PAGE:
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    I was born in 1939 BC.
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    World War II, The London Blitz, Rationing, and worst of all… Archbishop Temple’s School.




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Who do I think I am ?

Posted by Big John on January 18, 2011

Anyone who is familiar with my posts from a couple of years ago will know that many of them were on the subject of my family history since the late 19th century. In fact they were stories based on my own memories and tales from the surviving members of my large family.

Some of those tales told to me by grandparents, who were born during the ‘Victorian’ era, got me to wondering if I could trace my family history back to earlier times, so I started down the internet geneology trail and came up with some interesting finds. Everything from madness to murder !

I did not have a lot of luck tracing my mother’s ancestors (only as far as the 1750’s) as her’s was a fairly common English family name, but I was able to confirm some facts gleaned from my grandmother, such as that my great-great-grandfather had been a Lambeth “coffee house keeper” during the 1850’s, and that later the family had ‘fallen on hard times’ with some of my great aunts being put into an ‘orphanage’ and one great uncle being commited to an ‘insane asylum’. My great-grandmother is shown in the census of 1891 as “a widow living on her own means” … “at home … washing”.

When it came to following the direct line of my father’s family things became a bit more interesting for I was able to trace parish and other records back as far as 1635 to a family of “yeomen” in the county of Sussex, and probably to a family of wealthy landowners of the mid 1500’s,  possibly even to descendants of a Norman who fought at the Battle of Hastings (1066). Even the 1415 muster roll for the army of Henry V at the Battle of Agincourt shows … “ John —– , Yeoman Velettus – Archer”. Records also show a lawsuit of 1763 in which my ancestor is described as “a yeoman who possessed a large stock of corn, hay and cattle”.

Most of my ancestors had very large families and many lived long lives. One exception was a ‘John’ born in 1792 who only had two sons, one of whom is officially described as both an “idiot” and an “imbecile”. The other son met an untimely death in 1876 ..”being thrown to the ground by George Armstrong”. He is the last family member to be shown on record as a “farmer”, for I suspect that they became ‘victims’ of the ‘Industrial Revolution’, because my great-grandfather’s family moved from rural Sussex to the poorer outskirts of London, and from then onwards their occupations are recorded as .. “labourer”… “drover” … “porter” .. etc. One ‘John’ is on record at a ‘Quarter Sessions’ as .. “being charged with larceny : sentenced to two months hard labour”. A later workhouse record shows .. “that he had died from injuries received on the railway”. It appears that the poor sod was drunk at the time.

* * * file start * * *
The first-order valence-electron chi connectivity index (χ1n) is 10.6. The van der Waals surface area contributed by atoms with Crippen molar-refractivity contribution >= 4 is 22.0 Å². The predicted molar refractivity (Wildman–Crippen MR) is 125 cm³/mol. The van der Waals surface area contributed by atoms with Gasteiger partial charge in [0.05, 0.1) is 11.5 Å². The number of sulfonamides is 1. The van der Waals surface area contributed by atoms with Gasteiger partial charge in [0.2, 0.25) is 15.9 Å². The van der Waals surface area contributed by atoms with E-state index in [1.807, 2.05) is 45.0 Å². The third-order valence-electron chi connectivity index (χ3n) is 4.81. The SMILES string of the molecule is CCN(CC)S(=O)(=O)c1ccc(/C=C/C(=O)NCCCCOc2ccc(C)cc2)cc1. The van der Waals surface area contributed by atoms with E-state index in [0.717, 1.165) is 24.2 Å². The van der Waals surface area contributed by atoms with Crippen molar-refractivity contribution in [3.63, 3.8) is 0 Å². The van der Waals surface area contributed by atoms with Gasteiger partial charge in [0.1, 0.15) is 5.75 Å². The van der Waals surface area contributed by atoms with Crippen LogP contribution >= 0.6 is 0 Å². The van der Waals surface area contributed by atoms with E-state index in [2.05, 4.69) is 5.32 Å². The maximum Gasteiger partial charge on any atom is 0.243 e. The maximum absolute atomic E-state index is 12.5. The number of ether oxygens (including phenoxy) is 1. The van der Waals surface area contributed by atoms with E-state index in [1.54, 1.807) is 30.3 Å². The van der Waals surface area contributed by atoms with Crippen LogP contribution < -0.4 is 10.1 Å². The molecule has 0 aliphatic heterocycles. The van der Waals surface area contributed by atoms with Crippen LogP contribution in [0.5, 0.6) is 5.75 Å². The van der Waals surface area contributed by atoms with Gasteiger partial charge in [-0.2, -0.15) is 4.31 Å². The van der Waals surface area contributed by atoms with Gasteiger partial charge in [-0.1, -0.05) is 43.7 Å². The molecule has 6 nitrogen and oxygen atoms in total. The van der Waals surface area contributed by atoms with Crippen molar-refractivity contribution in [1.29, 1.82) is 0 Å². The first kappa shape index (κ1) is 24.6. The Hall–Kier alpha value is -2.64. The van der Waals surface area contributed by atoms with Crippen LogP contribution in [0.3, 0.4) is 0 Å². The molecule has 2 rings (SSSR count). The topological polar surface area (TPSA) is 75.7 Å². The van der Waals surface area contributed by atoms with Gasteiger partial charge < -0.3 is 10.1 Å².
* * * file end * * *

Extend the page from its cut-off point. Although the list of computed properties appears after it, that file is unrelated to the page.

So no famous generals, industralists or politicians then, just ordinary working class folk  …. or were they ? …  Another branch of the family tree tells of a link to …

…   Well that’s another story.    😉


3 Responses to “Who do I think I am ?”

  1. Isn’t it interesting to find out about your ancestors? I have been dabbling in genealogy for a long time. It is difficult because on my mother’s side of the family, I can only go back one generation in America before I find myself in Jolly Old England, and before that, Ireland. I found a cousin who lives in Wales who has given me a lot of information, but I can’t seem to go back any farther than my great-grandfather. Grandma always told me that she could trace her family line back to William the Conqueror, but I have come to realize that it is possible that Grandma kissed the Blarney Stone at one time or another. Much as it pains me to admit it, she seems to have embellished on her stories a bit. But, I keep trying.

  2. Big John said

    Your grandmother was probably right about William the Conqueror Betty, for if you count back 11 or 12 generations and double your grand parents each time you will find that we all have around 400 million ancestors, so you are probably related to Attila the Hun as well. 🙂

  3. You have some interesting stuff there.

    It is often said that history is the biography of important people. That is a view I repudiate because it is the ordinary people who are the substance of history. Kings and generals may cut the jacket, as it were, but it is the people who are the cloth from which it is made. Their lives are far more interesting than the privileged lives of the famous and titled. Harder too and more deserving of record.

    I hope you find out more about your forebears and bring their lives out from obscurity.

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